December 11th was around the corner, and we were devastated when tracking info started showing delays. We didn’t even consider the possibility of not fulfilling hundreds of Christmas gift orders that we “guaranteed.” At the same time, I was still in college and finals were approaching so I was stressed as fuck. Lesson learned, be as prepared for the best-case scenario as you are for the worst-case.

I was taking a finance final exam when a truck dropped off our palette of nuts, and my house-mates accepted the 20 or so 40kg boxes of nut buttons. There were over 1,000 orders that could finally be fulfilled.

I hired three of my friends to help me with packing, and compensated them $15/hr, or offered to pay them in nut buttons (they chose cash). We worked into the night printing labels and packing nut buttons. By midnight my room had become a sea of yellow mailer packages. I had to trudge through them to get to my bed (which I had more videos of this).

The next morning I made about twenty trips to the post office. The lady working there looked on in horror as I dropped black garbage bag after black garbage bag full of nuts onto her desk.

We were so happy that we got everything sorted out in time that we decided to give back. We found out there were 7 workers at the factory in China where our buttons were made, so we sent each of them $20 for the holidays. In return they sent us great pictures of themselves and handwritten thank you notes. The minimum wage in the city where the factory is located is about $2.90/hour, so I think that $20 means much more to them than it does us.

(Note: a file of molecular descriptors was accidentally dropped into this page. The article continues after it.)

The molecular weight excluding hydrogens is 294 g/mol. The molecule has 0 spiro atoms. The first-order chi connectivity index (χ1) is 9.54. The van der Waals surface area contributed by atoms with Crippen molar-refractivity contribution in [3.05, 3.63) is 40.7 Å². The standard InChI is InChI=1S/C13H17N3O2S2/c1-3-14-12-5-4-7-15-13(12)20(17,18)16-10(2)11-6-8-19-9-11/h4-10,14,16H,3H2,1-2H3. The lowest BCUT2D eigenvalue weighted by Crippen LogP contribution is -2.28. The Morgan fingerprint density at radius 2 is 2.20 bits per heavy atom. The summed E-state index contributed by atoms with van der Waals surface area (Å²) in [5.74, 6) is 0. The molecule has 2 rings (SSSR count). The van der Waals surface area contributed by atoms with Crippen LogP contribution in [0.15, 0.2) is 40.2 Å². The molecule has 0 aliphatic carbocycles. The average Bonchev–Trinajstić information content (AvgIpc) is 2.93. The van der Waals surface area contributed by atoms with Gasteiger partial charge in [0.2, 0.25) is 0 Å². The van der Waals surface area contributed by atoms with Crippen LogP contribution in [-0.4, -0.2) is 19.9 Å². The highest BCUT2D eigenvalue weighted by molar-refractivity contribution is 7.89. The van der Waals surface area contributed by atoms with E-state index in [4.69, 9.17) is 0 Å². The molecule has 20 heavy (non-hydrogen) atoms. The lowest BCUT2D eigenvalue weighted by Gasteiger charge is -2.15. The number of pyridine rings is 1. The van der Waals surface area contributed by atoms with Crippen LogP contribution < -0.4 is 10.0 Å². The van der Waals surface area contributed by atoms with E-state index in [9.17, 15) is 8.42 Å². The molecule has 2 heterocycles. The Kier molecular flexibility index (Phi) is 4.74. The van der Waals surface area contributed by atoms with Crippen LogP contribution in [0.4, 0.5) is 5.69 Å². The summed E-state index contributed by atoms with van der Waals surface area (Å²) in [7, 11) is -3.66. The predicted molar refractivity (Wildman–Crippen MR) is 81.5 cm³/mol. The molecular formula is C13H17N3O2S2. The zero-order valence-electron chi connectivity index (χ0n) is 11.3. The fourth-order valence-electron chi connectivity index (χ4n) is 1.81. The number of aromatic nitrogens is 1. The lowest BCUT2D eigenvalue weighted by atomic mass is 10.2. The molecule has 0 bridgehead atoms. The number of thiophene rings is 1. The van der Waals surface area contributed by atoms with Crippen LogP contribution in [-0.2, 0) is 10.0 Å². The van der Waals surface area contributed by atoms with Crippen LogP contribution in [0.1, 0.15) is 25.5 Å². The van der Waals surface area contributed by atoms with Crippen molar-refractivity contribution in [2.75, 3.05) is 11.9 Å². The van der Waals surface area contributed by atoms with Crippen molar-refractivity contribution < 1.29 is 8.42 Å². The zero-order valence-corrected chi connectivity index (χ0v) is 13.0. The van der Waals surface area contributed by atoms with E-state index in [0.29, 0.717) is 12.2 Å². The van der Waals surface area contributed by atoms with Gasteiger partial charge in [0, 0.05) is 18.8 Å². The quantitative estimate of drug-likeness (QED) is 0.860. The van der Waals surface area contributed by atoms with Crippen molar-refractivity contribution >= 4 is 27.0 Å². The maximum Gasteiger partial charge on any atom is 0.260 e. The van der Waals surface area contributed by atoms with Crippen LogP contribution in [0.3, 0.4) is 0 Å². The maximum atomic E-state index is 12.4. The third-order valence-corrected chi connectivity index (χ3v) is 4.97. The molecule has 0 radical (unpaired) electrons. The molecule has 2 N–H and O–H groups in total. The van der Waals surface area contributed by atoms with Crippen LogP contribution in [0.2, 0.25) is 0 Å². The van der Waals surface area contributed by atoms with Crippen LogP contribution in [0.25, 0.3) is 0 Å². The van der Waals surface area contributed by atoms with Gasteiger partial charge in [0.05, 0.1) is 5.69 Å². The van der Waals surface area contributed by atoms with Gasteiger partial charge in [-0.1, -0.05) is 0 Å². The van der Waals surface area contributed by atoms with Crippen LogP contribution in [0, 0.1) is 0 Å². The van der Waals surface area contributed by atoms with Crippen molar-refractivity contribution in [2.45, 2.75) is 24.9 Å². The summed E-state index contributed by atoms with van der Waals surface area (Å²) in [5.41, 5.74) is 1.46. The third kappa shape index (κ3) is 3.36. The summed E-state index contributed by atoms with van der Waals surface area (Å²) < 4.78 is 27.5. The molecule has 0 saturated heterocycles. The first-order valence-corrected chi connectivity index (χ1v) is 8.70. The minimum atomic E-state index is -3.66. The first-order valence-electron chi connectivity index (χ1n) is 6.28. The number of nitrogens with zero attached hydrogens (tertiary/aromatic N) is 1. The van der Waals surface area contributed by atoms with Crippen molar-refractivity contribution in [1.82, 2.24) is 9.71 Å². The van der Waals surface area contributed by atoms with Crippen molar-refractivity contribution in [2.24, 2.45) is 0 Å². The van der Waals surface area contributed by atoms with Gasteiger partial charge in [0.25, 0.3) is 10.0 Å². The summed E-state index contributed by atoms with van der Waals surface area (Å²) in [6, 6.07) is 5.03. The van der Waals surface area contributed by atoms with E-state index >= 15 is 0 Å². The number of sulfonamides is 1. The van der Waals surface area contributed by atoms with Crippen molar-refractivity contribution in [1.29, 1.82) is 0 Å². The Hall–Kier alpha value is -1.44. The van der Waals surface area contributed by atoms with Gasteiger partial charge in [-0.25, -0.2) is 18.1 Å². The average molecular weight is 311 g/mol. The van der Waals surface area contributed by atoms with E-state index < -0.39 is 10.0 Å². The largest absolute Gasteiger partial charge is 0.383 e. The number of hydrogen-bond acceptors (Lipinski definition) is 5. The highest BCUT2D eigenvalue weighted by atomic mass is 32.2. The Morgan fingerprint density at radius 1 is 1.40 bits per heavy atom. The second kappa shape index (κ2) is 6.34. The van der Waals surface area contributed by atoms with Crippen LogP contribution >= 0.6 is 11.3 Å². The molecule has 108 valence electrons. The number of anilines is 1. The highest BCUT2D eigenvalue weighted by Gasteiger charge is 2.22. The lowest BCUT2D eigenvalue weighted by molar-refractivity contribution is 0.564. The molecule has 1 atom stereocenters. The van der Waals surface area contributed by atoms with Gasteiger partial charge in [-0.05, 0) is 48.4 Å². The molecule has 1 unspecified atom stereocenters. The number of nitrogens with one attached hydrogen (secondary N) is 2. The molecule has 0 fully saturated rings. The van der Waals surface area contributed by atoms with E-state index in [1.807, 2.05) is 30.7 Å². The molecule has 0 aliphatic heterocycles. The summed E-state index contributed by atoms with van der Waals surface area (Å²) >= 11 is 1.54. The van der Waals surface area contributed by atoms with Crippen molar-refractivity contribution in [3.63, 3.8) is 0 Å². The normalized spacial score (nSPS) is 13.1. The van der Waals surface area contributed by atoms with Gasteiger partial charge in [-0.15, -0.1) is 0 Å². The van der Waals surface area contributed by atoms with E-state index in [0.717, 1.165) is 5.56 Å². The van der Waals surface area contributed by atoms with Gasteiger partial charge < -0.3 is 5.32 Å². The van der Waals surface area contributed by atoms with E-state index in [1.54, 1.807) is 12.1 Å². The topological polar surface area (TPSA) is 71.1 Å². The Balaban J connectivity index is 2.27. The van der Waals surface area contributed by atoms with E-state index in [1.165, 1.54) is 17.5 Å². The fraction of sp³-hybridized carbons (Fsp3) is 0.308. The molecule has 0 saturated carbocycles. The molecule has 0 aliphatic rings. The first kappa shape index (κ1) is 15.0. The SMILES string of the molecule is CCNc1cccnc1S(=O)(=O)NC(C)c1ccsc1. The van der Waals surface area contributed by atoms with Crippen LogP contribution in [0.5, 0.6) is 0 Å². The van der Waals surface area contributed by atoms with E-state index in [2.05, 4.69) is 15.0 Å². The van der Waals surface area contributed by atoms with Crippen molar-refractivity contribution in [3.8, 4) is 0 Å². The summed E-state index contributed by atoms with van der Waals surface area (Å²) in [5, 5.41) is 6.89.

It’s been a little over a year since we started this. Every other day I still pack nuts from our website orders and drop them off at the post office, but 95% of fulfillment is automated by Amazon these days. We were recently accepted into an Amazon program called Small and Light which enormously reduced our fees and increased our profits.

We also decided to test out different price points. So we tried $14.99 for a couple days to see what kind of effect it had on sales. Weirdly enough our sales for that week were actually greater than they were at $11.99… so we haven’t looked back since. Maybe it’s a perceived value thing? Or The Nut Button just has really inelastic demand.

We’ve also expanded via Amazon EU into the UK, Germany, France, Spain, and Italy. Despite the annoyance of VAT taxes, we’ve added roughly 15% to our overall sales. Since last holiday season, we’ve improved total sales by about 75% and steeply improved our margins.

This coming January, my partner and I planned a trip to China, where we’ll go meet the factory boss and employees, and give them another holiday bonus!

Thanks for hearing our story

I don’t mean this in any ways to be self-promotion — I just want to share our story and some fun stuff in getting the business off the ground, and hopefully inspire someone along the way. I’m happy to answer any and all questions you guys have.

​Read all of the comments on this amazing story on Reddit.